I just heard Marshall Goldsmith on the HBR Ideacast talking about his new book:

[url= Got You Here Won't Get You There: How Successful People Become Even More Successful[/url]

Clearly there are some that like his past work, [url= Mark[/url].

Has anyone read it, yet? Thoughts, opinions, recommendations?


ramanik's picture

Great book.
This book is very behaviour focussed. Opens your eyes when he points out what we consider as strength could actually be harming our causes. The changes he suggests are simple and profound.

I would highly recommend this book.

mauzenne's picture
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As you might expect, my opinion of the book is a strong as Mark's. Awesome book!

Oh, and since he gave me his copy, I guess I owe Mark a thanks ... thanks, partner! :-)


gpsmith's picture

I took this away on a recent business trip and finished it while I was away; which generally never happens with books I take away.

This is all about looking at yourself or asking other to look at you and how you can improve on your worst traits. His logic is you don't need to be great at some things, but neutral. i.e. If you're annoying someone, you don't need to become best buddies, just stop annoying them.

I found it particularly useful as I'd just been given some surprising feedback during my mid-year review. I had also gone off looking for evidence and not really had anything useful to draw from this other than my boss finding an excuse not to promote me (as it happens I've since found out I am a high D, so maybe there was some truth in it).

As I was in a reflective frame of mind anyway, this was great to allow me to think about my actions and how what I thought are strengths annoy some people.

The only downside (and it is minor) is that although this process he described is something similar to what he does if you can afford his consultancy (which I assume to be a lot of money) he has provided a questionnaire to run your own 360 feedback to work out what to improve. However it doesn't go in to any detail on how to interrupt the results or even if 1 or 5 is good or bad! I guess he doesn't want to reduce his job opportunities, but I doubt my boss will sign him off being a entry level manager and I'm also guessing it's out of my price range. So as most people will be like this it would be good to have had some practical advice on how to implement the ideas more.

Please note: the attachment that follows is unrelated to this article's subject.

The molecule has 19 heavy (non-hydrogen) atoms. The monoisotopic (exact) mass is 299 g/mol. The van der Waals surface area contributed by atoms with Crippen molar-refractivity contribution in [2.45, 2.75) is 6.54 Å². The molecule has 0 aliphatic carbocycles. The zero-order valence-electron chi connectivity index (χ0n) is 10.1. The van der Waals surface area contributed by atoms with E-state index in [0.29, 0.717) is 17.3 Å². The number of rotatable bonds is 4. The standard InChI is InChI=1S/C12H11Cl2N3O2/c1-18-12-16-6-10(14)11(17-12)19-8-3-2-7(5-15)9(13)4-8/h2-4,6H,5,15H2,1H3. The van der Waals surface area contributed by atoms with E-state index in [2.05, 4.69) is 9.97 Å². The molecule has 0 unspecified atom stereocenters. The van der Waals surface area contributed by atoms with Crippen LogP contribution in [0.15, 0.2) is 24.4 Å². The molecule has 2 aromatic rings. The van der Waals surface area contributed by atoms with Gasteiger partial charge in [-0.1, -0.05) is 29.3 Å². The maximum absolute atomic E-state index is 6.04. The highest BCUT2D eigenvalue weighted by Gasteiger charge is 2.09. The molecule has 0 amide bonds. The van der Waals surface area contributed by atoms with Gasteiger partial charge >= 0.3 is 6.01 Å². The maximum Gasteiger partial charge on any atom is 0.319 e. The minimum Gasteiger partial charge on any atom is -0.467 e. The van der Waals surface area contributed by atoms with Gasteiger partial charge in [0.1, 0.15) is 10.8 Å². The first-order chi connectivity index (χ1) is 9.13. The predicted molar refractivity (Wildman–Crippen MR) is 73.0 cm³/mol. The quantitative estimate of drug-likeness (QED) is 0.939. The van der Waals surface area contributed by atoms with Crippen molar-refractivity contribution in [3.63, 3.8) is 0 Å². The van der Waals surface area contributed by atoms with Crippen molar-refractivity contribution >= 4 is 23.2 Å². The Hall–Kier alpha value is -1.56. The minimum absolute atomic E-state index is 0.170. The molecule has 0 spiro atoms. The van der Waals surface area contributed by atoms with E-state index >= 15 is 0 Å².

I would completely recommend it though, just be prepared to use your own brain if you want to follow the asking others approach.

430jan's picture

I found this book to be extremely congruent with the manager tools way of doing business and it helped me in particular in the area of "value adding" to an employee's ideas. I think that this is a subtle thing that I do to remain in control of the idea, or perhaps genuinely impart what I think will work better. It really opened my eyes and I am so glad that I read it very early on in my transition to management. It was all good, that one thing though was the sort of stop-you-in-your-tracks advice that I took away and used right away. When I moved up to the next level I bought it for the supervisors that were hired that reported to me.


imahick's picture

I've been a manager for just over a year and a half now. When I was promoted I knew I was playing above my ability and went in search of resources for managers. Manager Tools was what I found and their recommendation for this book put it in my hands. A quote from my most recent evaluation, "I never thought you would be this good as a manager". I believe I owe a lot of that comment to Mike, Mark, and Marshall. If the best judgement of effectiveness is results then Manager Tolls and "What Got You Here Won't Get You There" are worth the investment of time and money.


Thanks so much for what you provide.



Peter.westley's picture
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I'm halfway through reading it. Fantastic, clear, concise, and very readable (i.e. easy to read).

I won't repeat what others have said but it's a must read IMHO.

-- Peter

DISC: 2564